The ski season is inching towards its close, but we’ve been using it to test Oakley’s connected ski mask. Here’s a glimpse of the range of possibilities it offers.

In this age of global connectivity, many sports have been quick to exploit the springboard offered by technology and the integration of innovation. And now it’s skiing’s turn to join the wearables revolution with the Oakley Airwave 1.5 mask.

Obviously linked to an app, the ski mask has a screen similar to that of Google Glass, but in this case positioned in the lower part of the user’s field of vision. Visibility is relatively good and the screen appears to be of high quality. Once the mask has been charged and connected to the dedicated app (which is not always that easy), the menus can be browsed using the special bracelet provided.

The Airwave 1.5 mask allows for the direct display of your speed, location, text message notifications and phone calls. However, it doesn’t interact directly with the interface, so the call to action still has to be done on a smartphone. It’s an interesting concept, but the visualisation of the pistes has not yet been optimised and it would not be unreasonable to expect better, especially if you’ve already tried Google Glass.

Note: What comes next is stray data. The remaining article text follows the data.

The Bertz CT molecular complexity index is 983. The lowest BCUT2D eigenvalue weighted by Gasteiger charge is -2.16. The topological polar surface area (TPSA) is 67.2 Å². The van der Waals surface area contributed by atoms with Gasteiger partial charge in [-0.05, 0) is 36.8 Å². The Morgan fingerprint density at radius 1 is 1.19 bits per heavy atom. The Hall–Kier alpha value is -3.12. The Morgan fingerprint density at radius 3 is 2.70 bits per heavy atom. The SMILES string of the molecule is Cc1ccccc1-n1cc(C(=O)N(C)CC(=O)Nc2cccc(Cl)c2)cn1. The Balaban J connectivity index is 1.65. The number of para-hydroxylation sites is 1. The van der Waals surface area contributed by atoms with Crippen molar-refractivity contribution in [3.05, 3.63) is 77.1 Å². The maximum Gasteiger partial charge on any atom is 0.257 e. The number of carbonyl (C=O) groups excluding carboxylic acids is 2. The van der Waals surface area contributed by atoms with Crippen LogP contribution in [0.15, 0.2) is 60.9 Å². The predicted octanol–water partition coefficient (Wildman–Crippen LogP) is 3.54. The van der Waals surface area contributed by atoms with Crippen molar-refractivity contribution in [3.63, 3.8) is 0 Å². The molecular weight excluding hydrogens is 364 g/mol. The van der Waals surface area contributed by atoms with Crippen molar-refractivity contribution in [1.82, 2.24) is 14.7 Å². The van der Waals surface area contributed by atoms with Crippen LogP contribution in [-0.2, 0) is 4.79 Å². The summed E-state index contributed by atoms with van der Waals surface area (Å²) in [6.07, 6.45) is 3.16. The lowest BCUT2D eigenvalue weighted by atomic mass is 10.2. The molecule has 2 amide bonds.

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At the end of the day (the battery easily holds its own over a whole day of skiing), the app displays a report analysing speed, distance covered, altitude differences, and more.

While using the Oakley Airwave 1.5 connected ski mask, it’s hard not to feel a bit disappointed given the experiences currently available on the wearables market. The technology available allows users to be transported to a whole new dimension, a trend confirmed quite remarkably by the announcement of the next connected ski mask, RideOn, which integrates augmented reality.

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It would have been nice to experience something a bit more innovative that included all the essential functions for a ski trip. For instance, why not display the time it takes to get from point A to point B on the pistes? Or an interactive map of the pistes, voice commands or even an integrated social dimension?

There’s no doubt that in the next few years, connected ski masks will find a niche of users. Let’s hope the price levels out at the same time to make it more accessible to a wider audience.